'Decriminalise drug use and we can stop spread of HIV'

The Malaysian Aids Foundation notes the importance of addressing the challenges of HIV openly irrespective of one's cultural and religious beliefs if the country is to succeed in preventing the transmission of the disease. For a start, authorities should target drug traffickers rather than users and adopt a more targetted approach to help the groups vulnerable to HIV.

KUALA LUMPUR: Malaysia may have to decriminalise drug use if it wants to further prevent the spread of HIV, said Malaysian AIDS Foundation chairman Prof Dr Adeeba Kamarulzaman.

Doing this would encourage drug users to step forward to be tested and treated, she said.

"We need a more balanced approach to some of these challenges," she said at a press conference to announce the 7th IAS Conference on HIV Pathogenesis, Treatment and Prevention 2013.

The event, which runs from Sunday to July 3, will gather scientists worldwide to share the latest findings on HIV/AIDS.

Francoise Barre-Sinoussi, a 2008 Nobel co-recipient for the HIV discovery, will lead the conference in finding a cure.

Dr Adeeba, the local co-chair and IAS 2013 director, said the authorities should target drug traffickers rather than users.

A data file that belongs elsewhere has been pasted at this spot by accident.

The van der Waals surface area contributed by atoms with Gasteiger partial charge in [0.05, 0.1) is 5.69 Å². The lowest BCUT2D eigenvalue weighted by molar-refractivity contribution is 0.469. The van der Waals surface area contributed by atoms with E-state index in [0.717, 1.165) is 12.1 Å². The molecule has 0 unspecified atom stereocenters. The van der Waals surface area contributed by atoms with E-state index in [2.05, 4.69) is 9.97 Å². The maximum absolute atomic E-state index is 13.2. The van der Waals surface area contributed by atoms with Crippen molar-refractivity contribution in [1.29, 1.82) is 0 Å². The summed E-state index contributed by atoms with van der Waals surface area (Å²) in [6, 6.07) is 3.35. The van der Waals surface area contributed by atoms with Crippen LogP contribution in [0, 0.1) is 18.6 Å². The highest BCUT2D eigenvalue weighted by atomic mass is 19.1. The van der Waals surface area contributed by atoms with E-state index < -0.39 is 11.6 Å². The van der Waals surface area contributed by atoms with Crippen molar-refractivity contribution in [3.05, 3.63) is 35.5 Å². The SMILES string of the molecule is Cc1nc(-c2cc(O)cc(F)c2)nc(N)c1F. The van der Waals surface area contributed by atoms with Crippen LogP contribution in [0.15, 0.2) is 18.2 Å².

She said more work was needed to be carried out among men who had sex with other men as well as sex workers.

The relevant ministries needed to deal with the issues openly despite the cultural and religious challenges, she said.

"There are some difficulties about being open and discussing what needs to be done for these groups," she said.

Health Ministry senior principal assistant director HIV/STI Dr Anita Suleiman said Malaysia was on track to achieve the target for the Millennium Development Goals in bringing down new HIV infections.

She said the target was 11 per 100,000 population by 2015 but last year, Malaysia achieved 11.7 per 100,000, down from 22 per 100,000 in 2000, thanks to free treatment given by the Government.

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